There’s also the critical issue of data freshness across all industries. In today’s fast-paced business environment, organizations need real-time data to remain competitive and train models that respond rapidly to changing market conditions, consumer behaviors, and emerging trends. Public domain data often lags by weeks, months, or even years, making it less valuable for cutting-edge AI applications that require up-to-the-minute insights.

    What do you think about companies like Meta and OpenAI that are willing to risk copyright lawsuits to get access to public data?

    The era of ‘move fast and break things’ is over, especially in the age of GenAI, where there’s too much at stake to operate in such a flippant manner. We’re advocating for an approach that leads with privacy. By prioritizing privacy from the start and embedding it into the customers’ AI products and services — by design — you get faster, more sustainable, and defensible AI development. That’s what our partners and, ultimately, their customers want. In this sense, privacy is a catalyst for GenAI innovation.

    This privacy-first approach is why partners like Google, AWS, EY, and Databricks work with us. They know that current methods are unsustainable and the future of AI will be driven by consensual, licensed data and thoughtful data-driven design, not by grasping at every bit of public data available. It’s about creating a foundation of trust with your users and stakeholders, which is crucial for long-term success in AI development.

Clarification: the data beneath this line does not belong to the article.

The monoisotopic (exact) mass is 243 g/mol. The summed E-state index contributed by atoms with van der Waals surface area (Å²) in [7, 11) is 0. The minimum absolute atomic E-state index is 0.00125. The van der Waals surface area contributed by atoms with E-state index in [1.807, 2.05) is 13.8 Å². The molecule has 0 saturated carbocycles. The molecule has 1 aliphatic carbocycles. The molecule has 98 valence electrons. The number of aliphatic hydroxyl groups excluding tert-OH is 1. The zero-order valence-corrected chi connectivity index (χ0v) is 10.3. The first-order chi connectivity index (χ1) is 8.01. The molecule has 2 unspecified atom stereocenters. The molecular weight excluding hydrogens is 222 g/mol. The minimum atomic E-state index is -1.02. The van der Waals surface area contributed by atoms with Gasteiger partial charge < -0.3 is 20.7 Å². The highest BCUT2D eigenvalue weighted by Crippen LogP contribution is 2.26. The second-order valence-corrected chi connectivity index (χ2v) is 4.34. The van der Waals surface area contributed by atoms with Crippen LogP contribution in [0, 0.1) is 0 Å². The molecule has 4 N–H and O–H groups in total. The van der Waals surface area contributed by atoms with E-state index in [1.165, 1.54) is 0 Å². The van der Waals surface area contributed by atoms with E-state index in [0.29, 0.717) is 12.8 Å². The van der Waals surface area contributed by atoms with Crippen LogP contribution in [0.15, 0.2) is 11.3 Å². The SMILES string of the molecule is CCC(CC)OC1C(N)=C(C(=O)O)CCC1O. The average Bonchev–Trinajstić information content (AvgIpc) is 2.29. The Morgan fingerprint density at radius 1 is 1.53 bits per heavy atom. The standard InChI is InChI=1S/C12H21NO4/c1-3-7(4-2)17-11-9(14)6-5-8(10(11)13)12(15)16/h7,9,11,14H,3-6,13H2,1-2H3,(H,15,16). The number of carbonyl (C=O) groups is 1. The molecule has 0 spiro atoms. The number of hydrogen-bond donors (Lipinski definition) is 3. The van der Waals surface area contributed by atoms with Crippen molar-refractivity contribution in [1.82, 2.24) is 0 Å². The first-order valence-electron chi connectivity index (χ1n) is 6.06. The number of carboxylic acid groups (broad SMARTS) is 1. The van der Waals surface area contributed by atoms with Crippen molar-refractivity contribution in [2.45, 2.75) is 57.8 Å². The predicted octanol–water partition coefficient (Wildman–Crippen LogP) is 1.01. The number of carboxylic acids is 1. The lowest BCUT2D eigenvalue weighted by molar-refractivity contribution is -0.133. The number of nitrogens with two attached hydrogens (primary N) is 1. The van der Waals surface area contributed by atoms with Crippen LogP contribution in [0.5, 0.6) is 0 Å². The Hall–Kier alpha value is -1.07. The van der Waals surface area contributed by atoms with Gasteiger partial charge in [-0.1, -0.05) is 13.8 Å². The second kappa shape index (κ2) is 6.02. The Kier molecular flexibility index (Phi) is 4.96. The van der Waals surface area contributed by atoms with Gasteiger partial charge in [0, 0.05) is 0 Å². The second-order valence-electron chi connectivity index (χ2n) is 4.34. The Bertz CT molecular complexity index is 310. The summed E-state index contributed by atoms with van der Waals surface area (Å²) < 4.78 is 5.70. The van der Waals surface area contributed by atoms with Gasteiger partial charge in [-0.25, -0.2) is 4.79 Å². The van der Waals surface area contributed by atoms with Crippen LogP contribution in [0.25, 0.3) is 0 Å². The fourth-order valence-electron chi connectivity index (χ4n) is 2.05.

Companies are scrambling to build models that unlock insights from proprietary data. Where does synthetic data fit into that equation?

    By some estimates, companies use only 1-10% of the data they collect. The rest is stored and siloed so that few can even access or experiment with it. This creates additional costs and data breach risks with no return value. Now, imagine if a company could safely open access to that remaining 90% of data. Cross-functional teams could collaborate and experiment with it to extract value without creating additional privacy or security risks. That level of knowledge sharing would be a huge boon for innovation.

    It’s like we’re moving from the parable of the blind men trying to describe an elephant to each other. Each only has a grasp and understanding of the part they can touch; the rest is a black box. Providing an entire organization with shared access to the ‘crown jewels’ and the opportunity to surface new insights from that data would be a paradigm shift in how companies and products are built. This is what people mean when they speak of ‘democratizing’ data.

    There are already ways of training smaller models with a fraction of the data we may have once used that yield great results. Where are we headed regarding the amount of data we need for training generative AI?

    The idea of throwing the kitchen sink, in terms of data, to train a large language model is part of the problem and reflects the old ‘move fast and break things’ mentality. It’s a land grab by companies with the means to do that, while AI regulations are still being hashed out.

    Now that the dust is settling, people are realizing that the future lies in smaller, more specialized models targeted to very specific tasks and orchestrating the actions of these models through an agentic, systematic approach. This specialized model approach provides more transparency and removes much of the ‘black box’ nature of AI models since you’re designing the models from the ground up, piece by piece.

    It’s also where regulation is heading. After all, how else will companies adhere to ‘risk-based’ regulations if we can’t even quantify AI risks for each task we apply them to?

    This shift toward more focused, efficient models aligns perfectly with differential privacy and synthetic data. We can generate precisely the data needed for these narrow AI models, ensuring high performance without the ethical and practical issues of massive data collection. It’s about smart, targeted development rather than the brute-force approach companies have taken.

    Read the original article on Business Insider